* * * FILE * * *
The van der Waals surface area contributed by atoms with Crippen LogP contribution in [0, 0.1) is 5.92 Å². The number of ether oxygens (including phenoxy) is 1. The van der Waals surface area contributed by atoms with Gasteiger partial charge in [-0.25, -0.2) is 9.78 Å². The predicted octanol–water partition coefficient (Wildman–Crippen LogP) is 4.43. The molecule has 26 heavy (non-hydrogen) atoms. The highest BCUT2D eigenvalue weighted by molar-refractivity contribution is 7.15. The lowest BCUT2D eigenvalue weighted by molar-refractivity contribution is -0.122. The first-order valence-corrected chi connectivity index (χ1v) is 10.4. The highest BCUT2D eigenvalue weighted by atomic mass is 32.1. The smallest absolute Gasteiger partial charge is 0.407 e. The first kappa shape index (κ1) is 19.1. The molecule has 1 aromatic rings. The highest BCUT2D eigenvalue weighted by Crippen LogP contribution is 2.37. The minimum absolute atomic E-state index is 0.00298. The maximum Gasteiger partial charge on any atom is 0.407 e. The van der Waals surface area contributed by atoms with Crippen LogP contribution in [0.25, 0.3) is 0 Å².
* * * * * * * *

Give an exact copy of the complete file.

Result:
The van der Waals surface area contributed by atoms with Crippen LogP contribution in [0, 0.1) is 5.92 Å². The number of ether oxygens (including phenoxy) is 1. The van der Waals surface area contributed by atoms with Gasteiger partial charge in [-0.25, -0.2) is 9.78 Å². The predicted octanol–water partition coefficient (Wildman–Crippen LogP) is 4.43. The molecule has 26 heavy (non-hydrogen) atoms. The highest BCUT2D eigenvalue weighted by molar-refractivity contribution is 7.15. The lowest BCUT2D eigenvalue weighted by molar-refractivity contribution is -0.122. The first-order valence-corrected chi connectivity index (χ1v) is 10.4. The highest BCUT2D eigenvalue weighted by atomic mass is 32.1. The smallest absolute Gasteiger partial charge is 0.407 e. The first kappa shape index (κ1) is 19.1. The molecule has 1 aromatic rings. The highest BCUT2D eigenvalue weighted by Crippen LogP contribution is 2.37. The minimum absolute atomic E-state index is 0.00298. The maximum Gasteiger partial charge on any atom is 0.407 e. The van der Waals surface area contributed by atoms with Crippen LogP contribution in [0.25, 0.3) is 0 Å².